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"We sincerely apologize to the drivers of our cars" -- Katsuhiko Kawasoe, president of Mitsubishi Motors, which has admitted to covering up thousands of defects in autosEdited by Robert McNattReturn to top

Virtual Campus, Real Stock

This fall, while students at the virtual campus of the University of Phoenix are striving for top marks, investors could be watching to see if the school itself makes the grade.

Apollo Group, for-profit parent of the school, has filed with the Securities & Exchange Commission to issue a tracking stock for its University of Phoenix Online (UOPX), a first for an online school. The initial public offering could raise $80 million. Although small, analysts call the IPO a sign of strength in the higher-education e-learning market, where $7 billion in sales is forecast by 2003.

Yet tracking stocks have performed poorly in recent months, as companies such as Ziff-Davis, Walt Disney, and General Electric have seen. Still, Apollo officials are optimistic. The online school accounted for 16% of Apollo's $445 million in revenues in the first three quarters of fiscal 2000, and its enrollment of 13,800 has grown far faster than the brick-and-ivy university. "They want to find a way to break out that identity, so investors can value that piece of the university," says Trace Urdan, an analyst at WR Hambrecht. Apollo shareholders vote on the proposal on Aug. 29.By Eric Dash; Edited by Robert McNattReturn to top

The Lady Is a Tanker

First it was the millions in oil-company contributions. Then came the naming of Dick Cheney, top dog at oil-patch operator Halliburton, as his running mate. Now it's George W. Bush's foreign-policy counselor and prospective National Security Adviser, Condoleezza Rice, who not only has her own oil-industry connections as a longtime director of San Francisco's Chevron but even has an oil tanker named in her honor.

It's yet another example of how connections between Big Oil and the GOP somehow keep turning up. While a tanker sporting the name of a potential top-level official might raise eyebrows, wouldn't even a minor spill tarnish the names of Rice and her would-be boss? A Chevron spokesman says that the company has "an excellent record" on avoiding spills and that Rice's lending her name to a tanker is "a vote of confidence" in the fleet.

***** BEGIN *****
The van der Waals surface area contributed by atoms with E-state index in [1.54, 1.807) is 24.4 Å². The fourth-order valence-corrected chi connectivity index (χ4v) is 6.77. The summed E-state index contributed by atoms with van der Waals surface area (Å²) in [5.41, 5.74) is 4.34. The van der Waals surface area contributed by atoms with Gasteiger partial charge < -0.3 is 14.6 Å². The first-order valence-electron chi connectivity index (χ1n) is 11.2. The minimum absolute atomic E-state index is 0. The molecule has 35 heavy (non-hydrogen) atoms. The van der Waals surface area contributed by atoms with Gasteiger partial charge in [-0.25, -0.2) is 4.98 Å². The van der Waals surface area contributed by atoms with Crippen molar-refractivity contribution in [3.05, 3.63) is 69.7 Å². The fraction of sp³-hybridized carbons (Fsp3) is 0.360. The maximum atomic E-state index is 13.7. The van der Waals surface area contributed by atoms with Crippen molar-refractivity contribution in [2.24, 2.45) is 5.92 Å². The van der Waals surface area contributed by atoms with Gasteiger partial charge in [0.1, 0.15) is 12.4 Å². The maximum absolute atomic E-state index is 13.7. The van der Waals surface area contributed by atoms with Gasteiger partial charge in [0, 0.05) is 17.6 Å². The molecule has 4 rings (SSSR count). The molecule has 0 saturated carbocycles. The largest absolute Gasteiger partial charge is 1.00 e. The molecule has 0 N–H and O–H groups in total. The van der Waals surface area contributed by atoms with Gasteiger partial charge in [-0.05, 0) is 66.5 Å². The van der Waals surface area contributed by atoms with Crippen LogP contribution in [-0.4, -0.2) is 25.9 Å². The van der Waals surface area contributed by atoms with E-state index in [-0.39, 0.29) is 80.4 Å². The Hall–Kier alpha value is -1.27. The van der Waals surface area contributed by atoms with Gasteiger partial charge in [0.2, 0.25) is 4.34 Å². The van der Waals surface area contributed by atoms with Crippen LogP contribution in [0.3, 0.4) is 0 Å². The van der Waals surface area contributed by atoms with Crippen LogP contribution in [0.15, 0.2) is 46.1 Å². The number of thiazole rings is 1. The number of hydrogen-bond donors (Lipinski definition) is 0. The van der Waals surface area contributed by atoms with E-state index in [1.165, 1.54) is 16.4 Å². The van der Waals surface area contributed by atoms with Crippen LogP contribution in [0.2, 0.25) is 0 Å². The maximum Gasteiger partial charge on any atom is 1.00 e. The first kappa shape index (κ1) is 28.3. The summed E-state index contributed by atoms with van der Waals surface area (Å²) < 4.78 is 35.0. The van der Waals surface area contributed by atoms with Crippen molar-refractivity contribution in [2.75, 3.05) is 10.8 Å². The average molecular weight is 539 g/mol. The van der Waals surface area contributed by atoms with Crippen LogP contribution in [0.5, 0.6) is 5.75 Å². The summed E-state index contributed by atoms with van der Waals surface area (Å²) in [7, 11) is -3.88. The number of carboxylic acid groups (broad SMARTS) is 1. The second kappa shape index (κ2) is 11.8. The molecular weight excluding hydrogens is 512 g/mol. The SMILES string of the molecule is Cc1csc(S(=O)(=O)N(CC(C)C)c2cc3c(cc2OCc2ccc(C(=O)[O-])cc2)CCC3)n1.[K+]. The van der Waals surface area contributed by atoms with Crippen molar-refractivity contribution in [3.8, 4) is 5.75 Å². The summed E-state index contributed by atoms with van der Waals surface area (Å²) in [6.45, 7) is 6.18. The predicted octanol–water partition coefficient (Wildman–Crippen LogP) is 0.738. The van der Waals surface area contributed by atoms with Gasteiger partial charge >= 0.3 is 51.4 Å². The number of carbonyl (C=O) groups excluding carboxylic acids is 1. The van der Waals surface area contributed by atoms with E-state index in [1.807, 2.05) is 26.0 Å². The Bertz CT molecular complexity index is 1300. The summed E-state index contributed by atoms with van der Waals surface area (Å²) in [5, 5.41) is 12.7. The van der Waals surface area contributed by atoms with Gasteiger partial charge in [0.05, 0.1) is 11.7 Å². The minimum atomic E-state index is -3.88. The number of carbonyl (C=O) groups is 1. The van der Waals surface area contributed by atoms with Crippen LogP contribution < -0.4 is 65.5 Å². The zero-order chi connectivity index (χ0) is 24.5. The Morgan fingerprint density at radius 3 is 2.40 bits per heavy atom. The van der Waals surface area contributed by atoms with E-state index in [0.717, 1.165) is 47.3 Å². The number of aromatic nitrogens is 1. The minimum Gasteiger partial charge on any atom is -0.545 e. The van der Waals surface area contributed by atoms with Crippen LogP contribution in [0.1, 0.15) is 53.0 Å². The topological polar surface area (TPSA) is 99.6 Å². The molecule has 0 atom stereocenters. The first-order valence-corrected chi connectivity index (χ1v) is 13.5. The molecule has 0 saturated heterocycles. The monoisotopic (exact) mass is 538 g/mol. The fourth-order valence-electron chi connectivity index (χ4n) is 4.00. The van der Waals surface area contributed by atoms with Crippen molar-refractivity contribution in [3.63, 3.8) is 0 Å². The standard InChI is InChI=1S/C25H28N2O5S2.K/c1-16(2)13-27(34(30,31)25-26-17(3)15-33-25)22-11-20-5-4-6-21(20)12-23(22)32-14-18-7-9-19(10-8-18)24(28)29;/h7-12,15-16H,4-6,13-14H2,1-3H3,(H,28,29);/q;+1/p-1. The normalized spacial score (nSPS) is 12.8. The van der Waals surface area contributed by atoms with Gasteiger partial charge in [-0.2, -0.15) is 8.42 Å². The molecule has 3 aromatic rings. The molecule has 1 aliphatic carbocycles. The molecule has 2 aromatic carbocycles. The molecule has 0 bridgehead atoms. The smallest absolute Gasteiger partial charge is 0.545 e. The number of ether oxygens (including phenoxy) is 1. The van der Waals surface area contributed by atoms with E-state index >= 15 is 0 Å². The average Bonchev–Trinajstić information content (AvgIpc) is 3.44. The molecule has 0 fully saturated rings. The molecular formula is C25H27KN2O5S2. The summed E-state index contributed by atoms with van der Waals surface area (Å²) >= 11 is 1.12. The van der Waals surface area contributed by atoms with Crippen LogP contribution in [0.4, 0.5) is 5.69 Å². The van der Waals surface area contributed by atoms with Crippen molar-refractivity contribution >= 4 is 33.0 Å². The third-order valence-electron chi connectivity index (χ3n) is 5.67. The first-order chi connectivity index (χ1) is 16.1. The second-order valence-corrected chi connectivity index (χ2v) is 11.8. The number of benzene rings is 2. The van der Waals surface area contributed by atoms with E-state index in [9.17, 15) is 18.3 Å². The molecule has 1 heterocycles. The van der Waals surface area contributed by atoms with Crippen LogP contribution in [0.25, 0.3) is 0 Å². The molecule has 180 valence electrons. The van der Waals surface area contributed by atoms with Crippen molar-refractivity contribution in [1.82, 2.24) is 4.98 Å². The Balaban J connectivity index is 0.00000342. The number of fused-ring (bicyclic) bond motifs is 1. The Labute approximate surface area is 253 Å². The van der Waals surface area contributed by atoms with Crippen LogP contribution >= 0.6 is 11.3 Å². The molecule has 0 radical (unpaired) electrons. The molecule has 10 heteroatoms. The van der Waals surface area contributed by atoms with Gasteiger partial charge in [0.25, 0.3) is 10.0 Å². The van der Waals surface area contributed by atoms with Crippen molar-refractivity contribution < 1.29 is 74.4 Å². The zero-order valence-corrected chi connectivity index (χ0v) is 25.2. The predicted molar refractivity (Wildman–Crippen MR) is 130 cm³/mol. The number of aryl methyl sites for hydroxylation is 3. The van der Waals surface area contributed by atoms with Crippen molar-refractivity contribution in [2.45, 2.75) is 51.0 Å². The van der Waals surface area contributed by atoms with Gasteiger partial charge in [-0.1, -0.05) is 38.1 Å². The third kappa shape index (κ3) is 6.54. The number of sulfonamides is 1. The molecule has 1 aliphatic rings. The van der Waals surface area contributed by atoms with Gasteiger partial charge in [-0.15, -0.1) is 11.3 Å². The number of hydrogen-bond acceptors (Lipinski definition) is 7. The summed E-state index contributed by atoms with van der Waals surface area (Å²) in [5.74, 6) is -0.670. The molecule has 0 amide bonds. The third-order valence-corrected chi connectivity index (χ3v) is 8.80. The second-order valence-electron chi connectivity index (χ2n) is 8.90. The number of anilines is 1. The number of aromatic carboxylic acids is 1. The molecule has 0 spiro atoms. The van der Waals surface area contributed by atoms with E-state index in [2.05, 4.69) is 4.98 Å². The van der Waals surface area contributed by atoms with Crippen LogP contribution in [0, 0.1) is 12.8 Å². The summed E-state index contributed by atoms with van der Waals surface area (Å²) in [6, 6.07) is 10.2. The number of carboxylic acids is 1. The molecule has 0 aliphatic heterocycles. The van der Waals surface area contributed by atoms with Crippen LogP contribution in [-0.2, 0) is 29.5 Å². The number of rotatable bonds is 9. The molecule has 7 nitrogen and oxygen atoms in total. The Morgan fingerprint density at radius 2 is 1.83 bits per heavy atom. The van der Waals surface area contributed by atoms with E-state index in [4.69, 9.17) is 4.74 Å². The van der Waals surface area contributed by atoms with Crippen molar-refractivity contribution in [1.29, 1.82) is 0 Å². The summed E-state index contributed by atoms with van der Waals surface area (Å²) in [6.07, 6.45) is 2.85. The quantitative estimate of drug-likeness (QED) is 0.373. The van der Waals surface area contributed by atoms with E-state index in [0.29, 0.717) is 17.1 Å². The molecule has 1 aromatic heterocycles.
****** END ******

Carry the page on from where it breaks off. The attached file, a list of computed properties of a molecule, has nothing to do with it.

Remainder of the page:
A Bush campaign spokeswoman says only that questions about the implications of the tanker's name are "very hypothetical." Chevron, however, has also named tankers after director Carla Hills and former director George Shultz, both past GOP advisers. Rice didn't return a call for comment. But the ex-provost at Stanford once told a publication there that "when your name is on a tanker, no news is good news."By Louise Lee; Edited by Robert McNattReturn to top

There's Life after Larry Ellison

Ray Lane, ex-president of software giant Oracle, didn't wait long to land a new job. After eight roller-coaster years as sidekick to flamboyant Oracle CEO Larry Ellison, Lane quit in frustration in July. Now, he has resurfaced at the Silicon Valley venture capital shop Kleiner Perkins Caufield & Byers.

Lane, who helped rebuild Oracle after it nearly collapsed in the early 1990s, resigned after Ellison, hellbent on personally making Oracle into an e-business, snatched away many of his duties. "The relationship with Larry changed," says Lane, 53. "Now, he's running everything." Lane is hardly bitter, though. He left Oracle with shares worth $1 billion. Lane was set to formally announce his new gig on Aug. 24.

Kleiner Perkins, with its tradition of backing pioneers such as Amazon.com, is known for keeping a tight rein over its startups. Lane, in fact, sees himself as an adviser first, though he also will be an investor. His goal: to line up B2B startups in alliances with America's industrial giants, many of which use Oracle software. "You get those small companies into the big supply chains. Then it's game over," says Lane. He is his own man now--and for him, a new game is just beginning.By Steve Hamm; Edited by Robert McNattReturn to top


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